Richard T

Richard T

Laying the station entrance turnout: part one

Finally I am tackling a turnout, the first I have scratch built in two decades. Having spent a couple of days procrastinating and reading whatever I could find about turnout building I decided it was time to take the plunge and stop worrying about getting it wrong.   The planned sequence of events is to bend and cut and shape the rails, then to cut and stain the sleepers, then to fix the sleepers to the template, then to spike the rails in place, remembering to arrange for the switch stand to

Richard T

Richard T

The culvert

The culvert carries the mine spur across the Allt Creag na Còsaig and is as simple and low-tech as the railway could get away with. Two 4" × 8" beams cross the stream and the sleepers are simply laid upon them.   As this spur sees traffic of a single wagon and lightweight loco once or twice a week, and axle loads are restricted to 1½ tons, this was deemed perfectly adequate by the Works Engineer.     The mine spur is laid with 12lb/yd rail (Code 143), necessitating lightweight fishplates

Richard T

Richard T

Bridge progress

Now that the sleepering timber has arrived I was able to cut the 6' long bridge sleepers and lay the rails.   I would have loved to have been able to fit a larger bridge into this layout, but it is after all only a micro layout and anything larger would have been disproportionate.   I am still in two minds about whether guard rails should be fitted; if they were fitted they would have to be made of two rail lengths each, in order to extend two to three feet beyond the abutments at each end.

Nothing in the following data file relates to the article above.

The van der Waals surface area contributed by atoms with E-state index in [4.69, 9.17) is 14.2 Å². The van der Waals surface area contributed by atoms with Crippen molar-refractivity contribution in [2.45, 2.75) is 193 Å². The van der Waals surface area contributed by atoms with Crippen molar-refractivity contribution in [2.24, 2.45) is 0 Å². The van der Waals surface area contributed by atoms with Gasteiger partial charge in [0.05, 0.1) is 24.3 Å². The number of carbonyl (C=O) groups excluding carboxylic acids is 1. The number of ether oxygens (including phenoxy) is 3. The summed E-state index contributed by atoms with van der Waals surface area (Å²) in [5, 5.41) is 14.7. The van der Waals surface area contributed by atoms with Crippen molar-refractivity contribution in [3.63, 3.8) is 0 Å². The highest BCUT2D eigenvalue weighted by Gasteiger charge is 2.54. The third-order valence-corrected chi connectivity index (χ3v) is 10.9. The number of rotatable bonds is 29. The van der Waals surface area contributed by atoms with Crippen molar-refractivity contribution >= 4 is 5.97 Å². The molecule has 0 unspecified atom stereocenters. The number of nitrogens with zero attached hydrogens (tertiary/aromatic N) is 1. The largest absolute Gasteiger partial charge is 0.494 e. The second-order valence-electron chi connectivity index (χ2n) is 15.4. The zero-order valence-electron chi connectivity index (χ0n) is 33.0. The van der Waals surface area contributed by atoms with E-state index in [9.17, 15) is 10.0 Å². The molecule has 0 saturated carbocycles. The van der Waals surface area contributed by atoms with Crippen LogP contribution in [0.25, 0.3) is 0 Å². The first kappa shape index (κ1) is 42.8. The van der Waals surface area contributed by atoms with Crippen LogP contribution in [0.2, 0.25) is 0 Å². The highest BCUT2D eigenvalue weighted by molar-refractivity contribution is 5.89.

Richard T

Richard T

First attempts at prototypical platelaying

This is the part I have really been looking forward to: laying individual prototypical rail lengths and bolting them together with fishplates... The CMER (as a reminder) was originally laid with a mixture of 12lb/yd and 25lb/yd rails, which are 2" and 2¾" high respectively. The main and branch lines were gradually all relaid with the 25lb/yd rail in 15' lengths, while the 9' lengths of the lighter rail were used in sidings. The original 36" sleeper spacing was retained in sidings, however as rai

Richard T

Richard T

Starting the bridge

I made a start on the branch-line bridge.   First up was to measure out and make the stone abutments for each side. I’d already carved away craft foam to the nearest layer down, which gave me level and known base heights (in the absence of scale theodolites a useful reference!). I then used the hot wire cutter and a craft knife to shape two rectangular blocks of craft foam, one for each end, into which I drew dressed stone outlines with a soft pencil (and forgot to photograph). These are visib

Richard T

Richard T

Track templates

I had the track plan—which measured 2500 × 2500 mm—printed out by a local printer in full-size sections, which I laid out and taped together across the craft foam to get a sense, for the first time, of the whole track.     Laying out the prints and taping them together.     It became easier when I cut away the unneeded paper (I followed the loading gauge lines which I had included in the print-out).   Note the coving filling the inner corner of the baseboard: simply craft-foam shape

Richard T

Richard T